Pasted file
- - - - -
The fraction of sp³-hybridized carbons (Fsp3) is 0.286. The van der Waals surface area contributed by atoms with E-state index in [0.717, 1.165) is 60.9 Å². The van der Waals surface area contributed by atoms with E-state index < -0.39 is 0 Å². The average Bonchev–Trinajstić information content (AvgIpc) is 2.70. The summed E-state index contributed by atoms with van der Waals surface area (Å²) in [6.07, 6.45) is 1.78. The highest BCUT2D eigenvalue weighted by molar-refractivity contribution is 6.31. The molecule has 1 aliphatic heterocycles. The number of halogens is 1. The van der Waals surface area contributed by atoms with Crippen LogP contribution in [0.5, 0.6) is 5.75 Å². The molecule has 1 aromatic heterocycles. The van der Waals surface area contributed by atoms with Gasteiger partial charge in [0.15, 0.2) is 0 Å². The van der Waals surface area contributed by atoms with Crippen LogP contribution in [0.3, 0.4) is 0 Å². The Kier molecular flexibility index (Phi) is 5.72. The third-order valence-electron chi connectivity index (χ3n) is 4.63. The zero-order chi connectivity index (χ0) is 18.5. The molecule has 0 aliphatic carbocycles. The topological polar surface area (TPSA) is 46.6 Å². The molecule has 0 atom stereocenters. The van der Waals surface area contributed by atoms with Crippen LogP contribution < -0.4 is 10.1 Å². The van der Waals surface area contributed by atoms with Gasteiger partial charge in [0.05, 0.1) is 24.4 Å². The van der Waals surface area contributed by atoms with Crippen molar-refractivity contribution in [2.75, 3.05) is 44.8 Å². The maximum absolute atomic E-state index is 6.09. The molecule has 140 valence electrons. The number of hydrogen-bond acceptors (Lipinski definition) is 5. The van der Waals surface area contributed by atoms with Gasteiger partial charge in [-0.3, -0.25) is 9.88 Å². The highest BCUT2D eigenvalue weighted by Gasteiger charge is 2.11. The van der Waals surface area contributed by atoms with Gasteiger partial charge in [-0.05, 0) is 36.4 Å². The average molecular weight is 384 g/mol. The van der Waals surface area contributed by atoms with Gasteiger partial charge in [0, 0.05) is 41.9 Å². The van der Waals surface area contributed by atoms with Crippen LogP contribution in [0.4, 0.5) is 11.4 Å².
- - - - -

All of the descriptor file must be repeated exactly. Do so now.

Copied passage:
The fraction of sp³-hybridized carbons (Fsp3) is 0.286. The van der Waals surface area contributed by atoms with E-state index in [0.717, 1.165) is 60.9 Å². The van der Waals surface area contributed by atoms with E-state index < -0.39 is 0 Å². The average Bonchev–Trinajstić information content (AvgIpc) is 2.70. The summed E-state index contributed by atoms with van der Waals surface area (Å²) in [6.07, 6.45) is 1.78. The highest BCUT2D eigenvalue weighted by molar-refractivity contribution is 6.31. The molecule has 1 aliphatic heterocycles. The number of halogens is 1. The van der Waals surface area contributed by atoms with Crippen LogP contribution in [0.5, 0.6) is 5.75 Å². The molecule has 1 aromatic heterocycles. The van der Waals surface area contributed by atoms with Gasteiger partial charge in [0.15, 0.2) is 0 Å². The van der Waals surface area contributed by atoms with Crippen LogP contribution in [0.3, 0.4) is 0 Å². The Kier molecular flexibility index (Phi) is 5.72. The third-order valence-electron chi connectivity index (χ3n) is 4.63. The zero-order chi connectivity index (χ0) is 18.5. The molecule has 0 aliphatic carbocycles. The topological polar surface area (TPSA) is 46.6 Å². The molecule has 0 atom stereocenters. The van der Waals surface area contributed by atoms with Crippen LogP contribution < -0.4 is 10.1 Å². The van der Waals surface area contributed by atoms with Gasteiger partial charge in [0.05, 0.1) is 24.4 Å². The van der Waals surface area contributed by atoms with Crippen molar-refractivity contribution in [2.75, 3.05) is 44.8 Å². The maximum absolute atomic E-state index is 6.09. The molecule has 140 valence electrons. The number of hydrogen-bond acceptors (Lipinski definition) is 5. The van der Waals surface area contributed by atoms with Gasteiger partial charge in [-0.3, -0.25) is 9.88 Å². The highest BCUT2D eigenvalue weighted by Gasteiger charge is 2.11. The van der Waals surface area contributed by atoms with Gasteiger partial charge in [-0.05, 0) is 36.4 Å². The average molecular weight is 384 g/mol. The van der Waals surface area contributed by atoms with Gasteiger partial charge in [0, 0.05) is 41.9 Å². The van der Waals surface area contributed by atoms with Crippen LogP contribution in [0.4, 0.5) is 11.4 Å².